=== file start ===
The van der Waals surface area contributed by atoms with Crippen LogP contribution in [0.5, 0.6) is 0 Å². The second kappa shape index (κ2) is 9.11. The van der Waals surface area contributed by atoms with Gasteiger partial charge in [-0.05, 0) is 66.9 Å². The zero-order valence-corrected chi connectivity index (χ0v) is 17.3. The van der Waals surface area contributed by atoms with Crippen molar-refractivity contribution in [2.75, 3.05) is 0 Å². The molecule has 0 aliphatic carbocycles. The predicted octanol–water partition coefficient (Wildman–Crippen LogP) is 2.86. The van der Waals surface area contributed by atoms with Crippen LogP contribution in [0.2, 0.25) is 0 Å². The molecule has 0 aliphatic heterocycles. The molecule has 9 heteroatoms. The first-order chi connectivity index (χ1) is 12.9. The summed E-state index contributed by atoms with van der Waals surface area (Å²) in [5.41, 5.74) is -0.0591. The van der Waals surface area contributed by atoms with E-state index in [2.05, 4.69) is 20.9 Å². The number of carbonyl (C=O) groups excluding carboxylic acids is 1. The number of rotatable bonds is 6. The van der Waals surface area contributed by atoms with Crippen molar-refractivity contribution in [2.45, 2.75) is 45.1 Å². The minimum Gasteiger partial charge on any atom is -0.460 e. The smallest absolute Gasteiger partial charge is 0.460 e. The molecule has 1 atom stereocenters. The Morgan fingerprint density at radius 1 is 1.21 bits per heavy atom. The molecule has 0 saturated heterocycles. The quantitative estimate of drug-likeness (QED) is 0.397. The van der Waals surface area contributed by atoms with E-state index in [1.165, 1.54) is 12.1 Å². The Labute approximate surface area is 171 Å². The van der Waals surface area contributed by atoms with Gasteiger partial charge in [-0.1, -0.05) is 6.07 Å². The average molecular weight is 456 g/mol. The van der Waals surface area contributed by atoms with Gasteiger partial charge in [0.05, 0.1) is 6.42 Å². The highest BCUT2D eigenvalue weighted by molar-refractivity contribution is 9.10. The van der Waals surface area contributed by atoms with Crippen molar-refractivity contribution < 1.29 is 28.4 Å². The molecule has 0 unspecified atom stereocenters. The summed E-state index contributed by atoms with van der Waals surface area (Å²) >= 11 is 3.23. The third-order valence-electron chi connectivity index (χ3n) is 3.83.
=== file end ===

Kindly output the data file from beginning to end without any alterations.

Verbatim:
The van der Waals surface area contributed by atoms with Crippen LogP contribution in [0.5, 0.6) is 0 Å². The second kappa shape index (κ2) is 9.11. The van der Waals surface area contributed by atoms with Gasteiger partial charge in [-0.05, 0) is 66.9 Å². The zero-order valence-corrected chi connectivity index (χ0v) is 17.3. The van der Waals surface area contributed by atoms with Crippen molar-refractivity contribution in [2.75, 3.05) is 0 Å². The molecule has 0 aliphatic carbocycles. The predicted octanol–water partition coefficient (Wildman–Crippen LogP) is 2.86. The van der Waals surface area contributed by atoms with Crippen LogP contribution in [0.2, 0.25) is 0 Å². The molecule has 0 aliphatic heterocycles. The molecule has 9 heteroatoms. The first-order chi connectivity index (χ1) is 12.9. The summed E-state index contributed by atoms with van der Waals surface area (Å²) in [5.41, 5.74) is -0.0591. The van der Waals surface area contributed by atoms with E-state index in [2.05, 4.69) is 20.9 Å². The number of carbonyl (C=O) groups excluding carboxylic acids is 1. The number of rotatable bonds is 6. The van der Waals surface area contributed by atoms with Crippen molar-refractivity contribution in [2.45, 2.75) is 45.1 Å². The minimum Gasteiger partial charge on any atom is -0.460 e. The smallest absolute Gasteiger partial charge is 0.460 e. The molecule has 1 atom stereocenters. The Morgan fingerprint density at radius 1 is 1.21 bits per heavy atom. The molecule has 0 saturated heterocycles. The quantitative estimate of drug-likeness (QED) is 0.397. The van der Waals surface area contributed by atoms with E-state index in [1.165, 1.54) is 12.1 Å². The Labute approximate surface area is 171 Å². The van der Waals surface area contributed by atoms with Gasteiger partial charge in [-0.1, -0.05) is 6.07 Å². The average molecular weight is 456 g/mol. The van der Waals surface area contributed by atoms with Gasteiger partial charge in [0.05, 0.1) is 6.42 Å². The highest BCUT2D eigenvalue weighted by molar-refractivity contribution is 9.10. The van der Waals surface area contributed by atoms with Crippen molar-refractivity contribution < 1.29 is 28.4 Å². The molecule has 0 unspecified atom stereocenters. The summed E-state index contributed by atoms with van der Waals surface area (Å²) >= 11 is 3.23. The third-order valence-electron chi connectivity index (χ3n) is 3.83.